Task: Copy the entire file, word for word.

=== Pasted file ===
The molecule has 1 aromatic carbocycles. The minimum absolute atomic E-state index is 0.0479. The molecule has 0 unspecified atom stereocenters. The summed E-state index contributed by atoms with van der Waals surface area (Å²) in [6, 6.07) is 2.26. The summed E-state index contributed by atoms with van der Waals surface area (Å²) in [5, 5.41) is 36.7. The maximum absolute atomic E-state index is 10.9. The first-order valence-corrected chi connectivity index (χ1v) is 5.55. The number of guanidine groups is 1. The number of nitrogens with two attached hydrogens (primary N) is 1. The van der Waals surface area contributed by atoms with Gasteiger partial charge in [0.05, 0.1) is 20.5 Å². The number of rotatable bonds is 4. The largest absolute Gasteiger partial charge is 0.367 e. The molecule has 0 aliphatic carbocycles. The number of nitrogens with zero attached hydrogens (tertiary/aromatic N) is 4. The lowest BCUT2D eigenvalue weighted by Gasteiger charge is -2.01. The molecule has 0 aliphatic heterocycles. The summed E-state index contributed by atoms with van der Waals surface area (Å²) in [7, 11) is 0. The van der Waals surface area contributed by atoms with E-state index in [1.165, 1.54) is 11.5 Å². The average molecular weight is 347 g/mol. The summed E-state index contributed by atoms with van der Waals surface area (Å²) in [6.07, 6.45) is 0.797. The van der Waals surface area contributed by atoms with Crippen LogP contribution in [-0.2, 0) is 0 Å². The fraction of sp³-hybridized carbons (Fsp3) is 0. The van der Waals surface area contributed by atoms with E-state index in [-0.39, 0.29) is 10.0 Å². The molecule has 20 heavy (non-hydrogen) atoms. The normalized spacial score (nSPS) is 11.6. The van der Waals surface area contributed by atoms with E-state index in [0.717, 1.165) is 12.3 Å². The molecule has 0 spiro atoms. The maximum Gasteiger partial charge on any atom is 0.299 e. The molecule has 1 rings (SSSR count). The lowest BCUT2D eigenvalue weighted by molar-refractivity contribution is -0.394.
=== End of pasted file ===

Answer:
The molecule has 1 aromatic carbocycles. The minimum absolute atomic E-state index is 0.0479. The molecule has 0 unspecified atom stereocenters. The summed E-state index contributed by atoms with van der Waals surface area (Å²) in [6, 6.07) is 2.26. The summed E-state index contributed by atoms with van der Waals surface area (Å²) in [5, 5.41) is 36.7. The maximum absolute atomic E-state index is 10.9. The first-order valence-corrected chi connectivity index (χ1v) is 5.55. The number of guanidine groups is 1. The number of nitrogens with two attached hydrogens (primary N) is 1. The van der Waals surface area contributed by atoms with Gasteiger partial charge in [0.05, 0.1) is 20.5 Å². The number of rotatable bonds is 4. The largest absolute Gasteiger partial charge is 0.367 e. The molecule has 0 aliphatic carbocycles. The number of nitrogens with zero attached hydrogens (tertiary/aromatic N) is 4. The lowest BCUT2D eigenvalue weighted by Gasteiger charge is -2.01. The molecule has 0 aliphatic heterocycles. The summed E-state index contributed by atoms with van der Waals surface area (Å²) in [7, 11) is 0. The van der Waals surface area contributed by atoms with E-state index in [1.165, 1.54) is 11.5 Å². The average molecular weight is 347 g/mol. The summed E-state index contributed by atoms with van der Waals surface area (Å²) in [6.07, 6.45) is 0.797. The van der Waals surface area contributed by atoms with Crippen LogP contribution in [-0.2, 0) is 0 Å². The fraction of sp³-hybridized carbons (Fsp3) is 0. The van der Waals surface area contributed by atoms with E-state index in [-0.39, 0.29) is 10.0 Å². The molecule has 20 heavy (non-hydrogen) atoms. The normalized spacial score (nSPS) is 11.6. The van der Waals surface area contributed by atoms with E-state index in [0.717, 1.165) is 12.3 Å². The molecule has 0 spiro atoms. The maximum Gasteiger partial charge on any atom is 0.299 e. The molecule has 1 rings (SSSR count). The lowest BCUT2D eigenvalue weighted by molar-refractivity contribution is -0.394.